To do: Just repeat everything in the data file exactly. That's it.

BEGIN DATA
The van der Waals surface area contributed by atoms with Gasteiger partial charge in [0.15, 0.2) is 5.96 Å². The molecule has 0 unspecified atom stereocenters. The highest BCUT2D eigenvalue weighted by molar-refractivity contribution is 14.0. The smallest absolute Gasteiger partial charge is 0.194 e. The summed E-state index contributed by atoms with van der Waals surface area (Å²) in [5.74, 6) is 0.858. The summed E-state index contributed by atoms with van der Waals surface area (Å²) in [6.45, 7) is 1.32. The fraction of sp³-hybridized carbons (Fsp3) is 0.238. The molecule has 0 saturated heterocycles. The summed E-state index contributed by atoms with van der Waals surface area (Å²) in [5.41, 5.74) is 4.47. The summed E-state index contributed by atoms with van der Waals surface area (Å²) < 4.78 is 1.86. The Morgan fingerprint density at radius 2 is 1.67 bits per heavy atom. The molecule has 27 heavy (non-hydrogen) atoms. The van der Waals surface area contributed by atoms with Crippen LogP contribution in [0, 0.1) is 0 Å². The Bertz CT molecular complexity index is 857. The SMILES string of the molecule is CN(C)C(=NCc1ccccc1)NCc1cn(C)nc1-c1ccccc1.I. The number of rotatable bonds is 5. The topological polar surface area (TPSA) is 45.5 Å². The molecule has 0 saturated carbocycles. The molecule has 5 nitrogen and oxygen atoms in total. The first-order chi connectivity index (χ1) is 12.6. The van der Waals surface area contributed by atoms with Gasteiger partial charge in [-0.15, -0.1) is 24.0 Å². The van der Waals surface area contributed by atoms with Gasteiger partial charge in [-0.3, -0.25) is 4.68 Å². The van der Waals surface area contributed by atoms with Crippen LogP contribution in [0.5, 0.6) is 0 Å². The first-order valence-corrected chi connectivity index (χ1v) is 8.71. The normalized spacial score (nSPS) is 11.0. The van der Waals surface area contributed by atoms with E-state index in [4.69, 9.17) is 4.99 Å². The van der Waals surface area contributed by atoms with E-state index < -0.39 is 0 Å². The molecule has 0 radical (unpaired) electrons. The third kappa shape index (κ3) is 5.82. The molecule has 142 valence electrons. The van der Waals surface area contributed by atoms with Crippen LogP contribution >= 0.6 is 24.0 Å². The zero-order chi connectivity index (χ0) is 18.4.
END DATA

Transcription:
The van der Waals surface area contributed by atoms with Gasteiger partial charge in [0.15, 0.2) is 5.96 Å². The molecule has 0 unspecified atom stereocenters. The highest BCUT2D eigenvalue weighted by molar-refractivity contribution is 14.0. The smallest absolute Gasteiger partial charge is 0.194 e. The summed E-state index contributed by atoms with van der Waals surface area (Å²) in [5.74, 6) is 0.858. The summed E-state index contributed by atoms with van der Waals surface area (Å²) in [6.45, 7) is 1.32. The fraction of sp³-hybridized carbons (Fsp3) is 0.238. The molecule has 0 saturated heterocycles. The summed E-state index contributed by atoms with van der Waals surface area (Å²) in [5.41, 5.74) is 4.47. The summed E-state index contributed by atoms with van der Waals surface area (Å²) < 4.78 is 1.86. The Morgan fingerprint density at radius 2 is 1.67 bits per heavy atom. The molecule has 27 heavy (non-hydrogen) atoms. The van der Waals surface area contributed by atoms with Crippen LogP contribution in [0, 0.1) is 0 Å². The Bertz CT molecular complexity index is 857. The SMILES string of the molecule is CN(C)C(=NCc1ccccc1)NCc1cn(C)nc1-c1ccccc1.I. The number of rotatable bonds is 5. The topological polar surface area (TPSA) is 45.5 Å². The molecule has 0 saturated carbocycles. The molecule has 5 nitrogen and oxygen atoms in total. The first-order chi connectivity index (χ1) is 12.6. The van der Waals surface area contributed by atoms with Gasteiger partial charge in [-0.15, -0.1) is 24.0 Å². The van der Waals surface area contributed by atoms with Gasteiger partial charge in [-0.3, -0.25) is 4.68 Å². The van der Waals surface area contributed by atoms with Crippen LogP contribution in [0.5, 0.6) is 0 Å². The first-order valence-corrected chi connectivity index (χ1v) is 8.71. The normalized spacial score (nSPS) is 11.0. The van der Waals surface area contributed by atoms with E-state index in [4.69, 9.17) is 4.99 Å². The van der Waals surface area contributed by atoms with E-state index < -0.39 is 0 Å². The molecule has 0 radical (unpaired) electrons. The third kappa shape index (κ3) is 5.82. The molecule has 142 valence electrons. The van der Waals surface area contributed by atoms with Crippen LogP contribution >= 0.6 is 24.0 Å². The zero-order chi connectivity index (χ0) is 18.4.